The first three chapters outlined the influences that were vital to the formation of Paisleyism: the emergence of American fundamentalism, the political and economic maturation of the Northern Ireland statelet, and the coalescence of evangelism and revivalism into the Protestant identity of Ulster. ...

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5. The Crusade Against O’Neill and Ecumenism

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pp. 130-160

Until the early 1960s, Paisley’s notoriety was confined to the Northern Irish religious community and to a small group of militant fundamentalists in North America and Great Britain. But during the five-year period between 1963, when Terence O’Neill was elected the leader of the UUP and appointed the prime minister of Northern Ireland, ...

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6. Civil Rights for the Green, the Black, and the Orange

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pp. 161-181

As Paisley and O’Neill awoke to New Year’s Day in 1967, it likely seemed to both that they had strengthened their stature among their respective supporters. Paisley had become an important martyr within the international fellowship of militant Protestantism, and the Free Presbyterian Church was beginning to expand its membership ...

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7. Paisley, the Elijah of Ulster

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pp. 182-198

In August 1966, the Reverend Carl McIntire sent a telegram to Queen Elizabeth II, protesting the jailing of Paisley and his associates that followed the Paisleyite demonstration in front of the Presbyterian General Assembly. McIntire argued that the convictions of Paisley, John Wylie, and Ivan Foster constituted religious persecution ...

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8. Christian Disobedience in Ulster

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pp. 199-216

When Paisley returned to Northern Ireland in May 1968, his rhetoric against NICRA dramatically increased: attacks on civil rights took prominence over those against O’Neillism. Moreover, his tactics changed in a very important way. Before the summer of 1968, Paisley had harassed numerous “apostate” opponents ...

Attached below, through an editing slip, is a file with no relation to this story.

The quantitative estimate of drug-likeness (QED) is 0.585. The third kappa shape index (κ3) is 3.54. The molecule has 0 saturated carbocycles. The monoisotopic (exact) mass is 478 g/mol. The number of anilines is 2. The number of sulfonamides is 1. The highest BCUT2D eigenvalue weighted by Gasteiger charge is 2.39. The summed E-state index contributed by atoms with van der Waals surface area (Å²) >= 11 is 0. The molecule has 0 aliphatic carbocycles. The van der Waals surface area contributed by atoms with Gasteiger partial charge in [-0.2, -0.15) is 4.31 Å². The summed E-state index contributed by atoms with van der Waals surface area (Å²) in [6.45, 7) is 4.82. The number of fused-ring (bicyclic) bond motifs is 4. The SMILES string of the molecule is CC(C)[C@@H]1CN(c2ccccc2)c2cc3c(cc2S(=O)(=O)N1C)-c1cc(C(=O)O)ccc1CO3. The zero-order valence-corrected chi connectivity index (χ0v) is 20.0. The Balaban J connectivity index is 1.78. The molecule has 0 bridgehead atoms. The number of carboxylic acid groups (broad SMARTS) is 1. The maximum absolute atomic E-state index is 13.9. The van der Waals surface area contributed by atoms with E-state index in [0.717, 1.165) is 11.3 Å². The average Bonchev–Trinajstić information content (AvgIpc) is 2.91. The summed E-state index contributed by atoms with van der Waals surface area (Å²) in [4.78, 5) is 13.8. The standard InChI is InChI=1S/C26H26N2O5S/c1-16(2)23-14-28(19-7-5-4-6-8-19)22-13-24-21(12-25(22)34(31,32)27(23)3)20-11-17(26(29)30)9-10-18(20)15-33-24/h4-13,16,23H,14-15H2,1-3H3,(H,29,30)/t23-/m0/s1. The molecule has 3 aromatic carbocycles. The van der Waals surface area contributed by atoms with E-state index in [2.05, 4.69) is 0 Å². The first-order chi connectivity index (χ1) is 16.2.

Part Three. The Second Coming: Paisley and Amillennial Politics

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9. The Genesis of Ulster Amilitant Politics

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pp. 219-231

This final section examines Paisley’s career in politics and his transformation from a premillennialist fundamentalist crusader into an amillennial politician. During his early career as a campaigning antimodernist and antiecumenical militant fundamentalist, he showed a basic interest in politics, ...

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10. The Second Coming Paisley and the “Civil” Religion of Democratic Unionism

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pp. 232-262

Throughout the first six months of the British army’s deployment in Northern Ireland beginning in August 1969, Paisleyites remained fairly complacent. During that fall and winter, however, a previously dormant foe reemerged that impelled Paisley into action: the IRA.1 ...

Notes Works Cited Index

Notes

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pp. 265-318

Works Cited

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pp. 319-342

Index

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pp. 343-360

Back Flap, Back Cover

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pp. 373-374


E-ISBN-13: 9780815652090
E-ISBN-10: 0815652097
Print-ISBN-13: 9780815633136
Print-ISBN-10: 0815633130

Page Count: 328
Publication Year: 2013

Series Title: Irish Studies
Series Editor Byline: Jim MacKillop

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Subject Headings

  • Presbyterian Church -- Northern Ireland.
  • Christianity and politics -- Northern Ireland.
  • Northern Ireland -- Politics and government -- 1969-1994.
  • Northern Ireland -- Church history.
  • Paisley, Ian R. K.
  • Free Presbyterian Church of Ulster.
  • Modernist-fundamentalist controversy.